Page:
Arsonists broke into Corfu's only synagogue and burned the community's prayer books and Torah scrolls Tuesday morning.

On Wednesday members of the community, some distraught and weeping, gathered at the synagogue and mourned over the ashes of the Torah scrolls.

Today the Jewish community on Corfu numbers less than 100.

“It’s very difficult for us,” Rabbi Shlomo Naftali, an Israeli rabbi who was flown to Greece to conduct Passover ceremonies. “We stood around the books and cried. Now we’ll have to bury them.”

Former President of the Jewish community of Corfu, Vino Shohi, described the crime, “They came at 3 a.m., put all the books together and burned them. At first I was very upset. I was ashamed that something like this happened here in Corfu, but we have received the support of all the political parties and the archbishop. They all came out in support of us and told us they were our brothers.”

Giorgos Petalotis, a spokesman for the Greek government, condemned the attack Wednesday, saying,, “The burglary that took place in the Jewish Synagogue in Corfu and the destruction of sacred liturgical books is an immoral and appalling act, which the Greek government condemns in the strongest possible manner,”

“I've said before and I say once again," Petalotis said. "Under this unfortunate circumstance, that bigotry and anti-Semitism are concepts incompatible with Greek culture and alien to the mentality of the Greek people. This act cannot overshadow the longstanding tradition of friendship and mutual respect between the two peoples. The Greek authorities have already received instructions to carry out intensive efforts to identify the perpetrators and bring them to justice”.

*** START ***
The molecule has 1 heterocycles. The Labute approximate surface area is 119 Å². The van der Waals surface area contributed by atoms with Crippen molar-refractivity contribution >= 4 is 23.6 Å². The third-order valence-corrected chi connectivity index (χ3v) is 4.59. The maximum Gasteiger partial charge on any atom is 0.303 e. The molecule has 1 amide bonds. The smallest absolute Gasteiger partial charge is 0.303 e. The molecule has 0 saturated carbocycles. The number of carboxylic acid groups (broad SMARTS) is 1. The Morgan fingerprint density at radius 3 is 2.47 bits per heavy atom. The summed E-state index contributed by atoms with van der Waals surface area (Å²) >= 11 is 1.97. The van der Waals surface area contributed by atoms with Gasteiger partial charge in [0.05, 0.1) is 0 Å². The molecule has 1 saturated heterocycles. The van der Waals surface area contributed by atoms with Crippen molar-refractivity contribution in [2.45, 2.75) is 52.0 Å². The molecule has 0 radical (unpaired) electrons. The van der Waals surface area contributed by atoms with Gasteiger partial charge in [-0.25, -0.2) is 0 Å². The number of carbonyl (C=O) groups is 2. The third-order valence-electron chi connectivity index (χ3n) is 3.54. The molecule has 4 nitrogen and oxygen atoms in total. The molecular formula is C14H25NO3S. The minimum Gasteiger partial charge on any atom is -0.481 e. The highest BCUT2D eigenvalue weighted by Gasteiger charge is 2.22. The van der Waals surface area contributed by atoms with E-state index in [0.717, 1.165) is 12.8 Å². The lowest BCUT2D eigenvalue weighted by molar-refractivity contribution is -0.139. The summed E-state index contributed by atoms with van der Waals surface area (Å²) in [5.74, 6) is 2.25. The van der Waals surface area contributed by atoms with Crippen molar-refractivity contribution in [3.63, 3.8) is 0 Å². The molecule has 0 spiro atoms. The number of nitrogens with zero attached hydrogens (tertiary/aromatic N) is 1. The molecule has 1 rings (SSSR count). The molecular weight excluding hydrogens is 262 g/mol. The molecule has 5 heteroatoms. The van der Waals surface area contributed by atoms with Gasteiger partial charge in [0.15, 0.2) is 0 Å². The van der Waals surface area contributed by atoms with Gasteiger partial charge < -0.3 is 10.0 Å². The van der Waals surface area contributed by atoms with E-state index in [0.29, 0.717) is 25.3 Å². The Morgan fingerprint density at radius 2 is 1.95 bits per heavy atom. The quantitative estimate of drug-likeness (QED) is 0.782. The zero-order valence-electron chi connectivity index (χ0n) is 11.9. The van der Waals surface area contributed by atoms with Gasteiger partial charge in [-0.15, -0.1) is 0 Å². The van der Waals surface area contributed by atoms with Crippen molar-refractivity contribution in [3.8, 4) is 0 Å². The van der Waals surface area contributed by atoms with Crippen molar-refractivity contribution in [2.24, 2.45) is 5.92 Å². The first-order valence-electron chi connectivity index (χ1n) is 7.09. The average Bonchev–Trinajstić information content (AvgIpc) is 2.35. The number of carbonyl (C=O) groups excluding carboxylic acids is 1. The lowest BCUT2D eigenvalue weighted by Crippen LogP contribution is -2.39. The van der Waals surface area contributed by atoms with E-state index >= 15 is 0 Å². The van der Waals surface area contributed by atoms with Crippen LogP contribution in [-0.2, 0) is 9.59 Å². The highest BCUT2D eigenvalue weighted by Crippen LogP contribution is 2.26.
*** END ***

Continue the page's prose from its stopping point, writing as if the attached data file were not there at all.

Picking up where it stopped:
Police on Corfu are investigating the crime. Jewish officials said they had faith the authorities will find the assailants.

“There’s no fear here,” Shoshi said. “There never has been any fear and there never will. We are well-established in Corfu and nobody will make us afraid.”

The Jewish community in Corfu is ancient with roots dating back to antiquity, but most Jews on the island were murdered by the Nazis during the holocaust. The holy books and Torah scrolls survived the holocaust, however, in the hands of gentiles who safeguarded them.

“After the war they gave us all our books back,” Shoshi said. “We had books from the 15th, 16th and 17th century from Trieste, Padova and Verona. Now they are gone.”

The community of Corfu's loss is a loss for the entire Jewish people. The Corfiote Rite is distinct and its liturgy has many peculiarities that set it apart from the mainstream Ashkenazi and Sephardic liturgies most Jews are familiar with today.

Corfiote prayer books, which contain emendations from Mazal-Tob, Isaac ben Abraham, Abraham ben Gabriel ben Mordecai, and Moses ha-Kohen, are rare and unique cultural treasures and were burnt. This, in addition to the destruction of the sacred Torah scrolls.

Joseph ben Abraham, the popular commentator of the Maḥzor, lived in Corfu in 1554.